“Workshops for actors are quite expensive, and the best way for me to be competitive in my field is through experience and connection,” he said. “The award gives me the confidence to try to expand my talents and network, and the financial support will allow me to attend an acting conservatory/program that hopefully will lead me closer to pursuing my passion of acting and performance.”
Jack Gereski will train as an actor in New York City.
A member of First Year Players and The Virginia Gentlemen, Gereski is a Miller Arts Scholar, an interdisciplinary arts program giving students access to arts resources. A graduate of South County High School in Fairfax County, he wants to pursue acting as a career.
“It’s a pretty broad goal, but also there isn’t a direct path,” he said. “I’m hoping that my summer training will guide me into the right track for me.”
Drama Professor Emeritus Robert Chapel praised Gereski for his “sterling performance” in a recent production, saying he set an example for the rest of the cast.
“He has a wonderful sense of humor, is clearly liked by his fellow students and I applaud how serious he is in his quest to become a first-rate actor,” Chapel said. “It was a joy to have him in our cast and I wish him well this summer wherever he studies in New York.”
• Chuanyuan Liu of Changchun, Jilin, China, a third-year student double-majoring in music and statistics, who will attend the Oberlin in Italy Program to to explore his interest in Italian opera.
“I was fortunate enough to be selected to attend this prestigious program in Arezzo, Italy, for a monthlong intensive opera training,” Liu said. “Italian is the most important language for countertenors like me because most music written for castrati was composed in the Baroque period in Italian. I want to explore Italian opera deeply, bring the traditions and values back here and share with other people.”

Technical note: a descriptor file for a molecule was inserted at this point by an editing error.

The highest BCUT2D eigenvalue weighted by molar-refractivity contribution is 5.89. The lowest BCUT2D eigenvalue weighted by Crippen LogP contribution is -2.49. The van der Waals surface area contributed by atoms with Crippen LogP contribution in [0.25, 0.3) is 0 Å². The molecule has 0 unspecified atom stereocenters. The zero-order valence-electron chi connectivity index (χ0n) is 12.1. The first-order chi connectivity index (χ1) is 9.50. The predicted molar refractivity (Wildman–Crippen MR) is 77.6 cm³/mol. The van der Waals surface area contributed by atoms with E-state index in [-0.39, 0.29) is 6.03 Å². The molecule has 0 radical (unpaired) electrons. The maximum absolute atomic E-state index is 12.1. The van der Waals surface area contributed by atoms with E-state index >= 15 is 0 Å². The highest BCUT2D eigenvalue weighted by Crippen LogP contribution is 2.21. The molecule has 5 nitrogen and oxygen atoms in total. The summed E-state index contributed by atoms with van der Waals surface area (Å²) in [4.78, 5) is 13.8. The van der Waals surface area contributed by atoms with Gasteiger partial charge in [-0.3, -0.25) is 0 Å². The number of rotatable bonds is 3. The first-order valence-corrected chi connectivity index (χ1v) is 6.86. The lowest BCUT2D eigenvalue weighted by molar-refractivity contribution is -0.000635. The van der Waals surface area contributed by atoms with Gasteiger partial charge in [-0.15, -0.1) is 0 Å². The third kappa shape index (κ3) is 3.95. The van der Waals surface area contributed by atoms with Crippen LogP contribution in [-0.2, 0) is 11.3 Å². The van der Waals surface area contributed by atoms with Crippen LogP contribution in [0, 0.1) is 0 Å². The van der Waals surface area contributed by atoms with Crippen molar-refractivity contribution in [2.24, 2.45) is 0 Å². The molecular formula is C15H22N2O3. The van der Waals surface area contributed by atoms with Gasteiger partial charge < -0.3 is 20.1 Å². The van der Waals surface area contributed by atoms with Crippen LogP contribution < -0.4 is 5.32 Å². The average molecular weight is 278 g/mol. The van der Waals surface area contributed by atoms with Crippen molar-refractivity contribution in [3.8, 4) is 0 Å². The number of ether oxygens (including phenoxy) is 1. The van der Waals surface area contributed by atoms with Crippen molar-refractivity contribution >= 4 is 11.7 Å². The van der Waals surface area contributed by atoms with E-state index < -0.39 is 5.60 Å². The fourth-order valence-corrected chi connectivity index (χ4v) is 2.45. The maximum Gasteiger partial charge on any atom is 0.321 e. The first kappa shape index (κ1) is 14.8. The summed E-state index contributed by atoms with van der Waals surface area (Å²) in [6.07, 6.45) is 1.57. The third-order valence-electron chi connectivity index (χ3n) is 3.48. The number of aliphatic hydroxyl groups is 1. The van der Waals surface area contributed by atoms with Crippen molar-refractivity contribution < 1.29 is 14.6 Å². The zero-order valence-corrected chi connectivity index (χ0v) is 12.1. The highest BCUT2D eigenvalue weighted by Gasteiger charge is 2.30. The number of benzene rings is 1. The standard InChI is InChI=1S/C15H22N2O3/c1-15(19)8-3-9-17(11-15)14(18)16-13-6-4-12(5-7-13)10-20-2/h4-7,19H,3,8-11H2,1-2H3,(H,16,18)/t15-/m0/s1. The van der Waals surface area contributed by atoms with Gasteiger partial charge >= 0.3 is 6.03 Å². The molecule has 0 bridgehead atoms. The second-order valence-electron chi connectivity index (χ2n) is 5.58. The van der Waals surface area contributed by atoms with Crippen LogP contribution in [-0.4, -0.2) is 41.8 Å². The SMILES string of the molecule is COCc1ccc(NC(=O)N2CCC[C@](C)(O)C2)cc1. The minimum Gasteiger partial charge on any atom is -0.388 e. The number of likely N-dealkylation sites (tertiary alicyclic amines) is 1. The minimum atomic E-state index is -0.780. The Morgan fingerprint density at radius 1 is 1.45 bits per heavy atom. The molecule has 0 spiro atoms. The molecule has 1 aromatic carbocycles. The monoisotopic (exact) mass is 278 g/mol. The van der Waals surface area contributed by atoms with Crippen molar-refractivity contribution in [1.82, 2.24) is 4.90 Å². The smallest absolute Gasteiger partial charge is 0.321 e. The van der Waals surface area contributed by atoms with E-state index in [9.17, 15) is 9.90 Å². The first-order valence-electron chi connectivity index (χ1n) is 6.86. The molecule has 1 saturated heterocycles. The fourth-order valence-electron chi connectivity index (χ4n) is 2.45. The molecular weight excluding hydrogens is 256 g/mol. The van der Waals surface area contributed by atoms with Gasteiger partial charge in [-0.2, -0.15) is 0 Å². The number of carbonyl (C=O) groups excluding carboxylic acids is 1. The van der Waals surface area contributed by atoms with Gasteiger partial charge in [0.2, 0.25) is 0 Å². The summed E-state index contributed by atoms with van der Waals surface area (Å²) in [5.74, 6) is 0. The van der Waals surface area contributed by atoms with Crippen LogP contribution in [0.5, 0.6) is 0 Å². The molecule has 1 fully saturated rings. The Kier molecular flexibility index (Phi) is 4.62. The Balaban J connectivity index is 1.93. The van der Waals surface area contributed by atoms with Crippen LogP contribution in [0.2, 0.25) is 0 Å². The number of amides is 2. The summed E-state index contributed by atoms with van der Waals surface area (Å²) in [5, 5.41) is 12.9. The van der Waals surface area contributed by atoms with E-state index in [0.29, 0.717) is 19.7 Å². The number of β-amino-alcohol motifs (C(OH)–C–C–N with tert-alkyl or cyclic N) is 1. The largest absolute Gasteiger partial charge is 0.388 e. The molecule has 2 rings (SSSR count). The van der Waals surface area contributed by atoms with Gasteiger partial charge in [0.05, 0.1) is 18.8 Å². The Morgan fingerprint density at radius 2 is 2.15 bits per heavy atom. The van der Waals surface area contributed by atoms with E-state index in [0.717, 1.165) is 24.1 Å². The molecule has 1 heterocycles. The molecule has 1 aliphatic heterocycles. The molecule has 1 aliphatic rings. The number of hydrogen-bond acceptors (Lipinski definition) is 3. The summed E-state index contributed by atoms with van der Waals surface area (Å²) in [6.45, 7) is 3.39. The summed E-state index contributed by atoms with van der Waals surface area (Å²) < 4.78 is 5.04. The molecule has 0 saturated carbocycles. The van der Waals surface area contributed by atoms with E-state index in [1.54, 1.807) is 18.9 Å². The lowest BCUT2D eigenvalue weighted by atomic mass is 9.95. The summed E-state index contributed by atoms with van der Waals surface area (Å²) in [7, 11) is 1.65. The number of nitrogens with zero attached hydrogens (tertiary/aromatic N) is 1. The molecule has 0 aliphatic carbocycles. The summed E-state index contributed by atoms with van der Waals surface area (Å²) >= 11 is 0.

Chuanyuan Liu will study opera singing in Italy.
Liu, who is in the performance concentration in the McIntire Department of Music, is a member of the University Singers; the Chamber Singers, where he has been a concert soloist; and the Lingxi Chinese Theatre. A Miller Arts Scholar, Liu graduated from the high school attached to Jilin University in China and plans to continue his education.
“I will apply for graduate schools next year for a master’s degree in vocal performance,” he said. “After that I will attend young artist programs and will hopefully be able to sing in opera houses all over the world as a professional opera singer.”
Brenda Patterson, his private instructor in the music department, described Liu as a “natural singer.”
“He sings directly from his heart, with truth and openness,” Patterson said. “This is rarer than you might think and is the most important quality I look for in singers and voice students. He has applied himself 100 percent this semester to his pursuit of singing, and I believe his focused drive in pursuit of this as a career, combined with his natural ability, will take him far.”
Liu is grateful for the funding and for the people who have supported him throughout his time at UVA.
“I was one of the undecided first-years when I got into UVA, and I am so fortunate that this school has helped me find my passion. And I feel that now that I have found it, I am obligated to pursue it,” he said. “International summer programs can be expensive, but they are necessary for young singers to explore the professional world and to build connections with internationally renowned singers, coaches and conductors.”